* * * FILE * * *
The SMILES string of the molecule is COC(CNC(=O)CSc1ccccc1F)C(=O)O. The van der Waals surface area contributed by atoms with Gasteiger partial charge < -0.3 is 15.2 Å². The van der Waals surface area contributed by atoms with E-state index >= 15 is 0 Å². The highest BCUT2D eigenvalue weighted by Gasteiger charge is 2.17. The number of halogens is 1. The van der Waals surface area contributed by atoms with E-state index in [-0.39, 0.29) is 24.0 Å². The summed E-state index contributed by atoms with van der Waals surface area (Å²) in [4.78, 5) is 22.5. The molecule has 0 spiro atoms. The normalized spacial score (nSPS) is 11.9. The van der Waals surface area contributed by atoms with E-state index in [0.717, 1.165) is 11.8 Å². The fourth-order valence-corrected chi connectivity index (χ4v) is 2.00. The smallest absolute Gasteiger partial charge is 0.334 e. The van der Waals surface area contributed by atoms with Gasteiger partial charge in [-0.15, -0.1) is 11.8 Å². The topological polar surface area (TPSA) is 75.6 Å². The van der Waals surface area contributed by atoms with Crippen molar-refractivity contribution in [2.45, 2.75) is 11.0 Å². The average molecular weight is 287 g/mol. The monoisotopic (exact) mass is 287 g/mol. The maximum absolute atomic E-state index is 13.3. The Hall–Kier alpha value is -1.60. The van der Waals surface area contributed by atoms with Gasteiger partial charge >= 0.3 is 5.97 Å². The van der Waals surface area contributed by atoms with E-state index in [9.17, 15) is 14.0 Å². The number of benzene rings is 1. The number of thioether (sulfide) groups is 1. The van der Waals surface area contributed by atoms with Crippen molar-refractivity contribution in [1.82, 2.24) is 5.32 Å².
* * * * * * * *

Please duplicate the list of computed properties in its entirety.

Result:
The SMILES string of the molecule is COC(CNC(=O)CSc1ccccc1F)C(=O)O. The van der Waals surface area contributed by atoms with Gasteiger partial charge < -0.3 is 15.2 Å². The van der Waals surface area contributed by atoms with E-state index >= 15 is 0 Å². The highest BCUT2D eigenvalue weighted by Gasteiger charge is 2.17. The number of halogens is 1. The van der Waals surface area contributed by atoms with E-state index in [-0.39, 0.29) is 24.0 Å². The summed E-state index contributed by atoms with van der Waals surface area (Å²) in [4.78, 5) is 22.5. The molecule has 0 spiro atoms. The normalized spacial score (nSPS) is 11.9. The van der Waals surface area contributed by atoms with E-state index in [0.717, 1.165) is 11.8 Å². The fourth-order valence-corrected chi connectivity index (χ4v) is 2.00. The smallest absolute Gasteiger partial charge is 0.334 e. The van der Waals surface area contributed by atoms with Gasteiger partial charge in [-0.15, -0.1) is 11.8 Å². The topological polar surface area (TPSA) is 75.6 Å². The van der Waals surface area contributed by atoms with Crippen molar-refractivity contribution in [2.45, 2.75) is 11.0 Å². The average molecular weight is 287 g/mol. The monoisotopic (exact) mass is 287 g/mol. The maximum absolute atomic E-state index is 13.3. The Hall–Kier alpha value is -1.60. The van der Waals surface area contributed by atoms with Gasteiger partial charge >= 0.3 is 5.97 Å². The van der Waals surface area contributed by atoms with E-state index in [9.17, 15) is 14.0 Å². The number of benzene rings is 1. The number of thioether (sulfide) groups is 1. The van der Waals surface area contributed by atoms with Crippen molar-refractivity contribution in [1.82, 2.24) is 5.32 Å².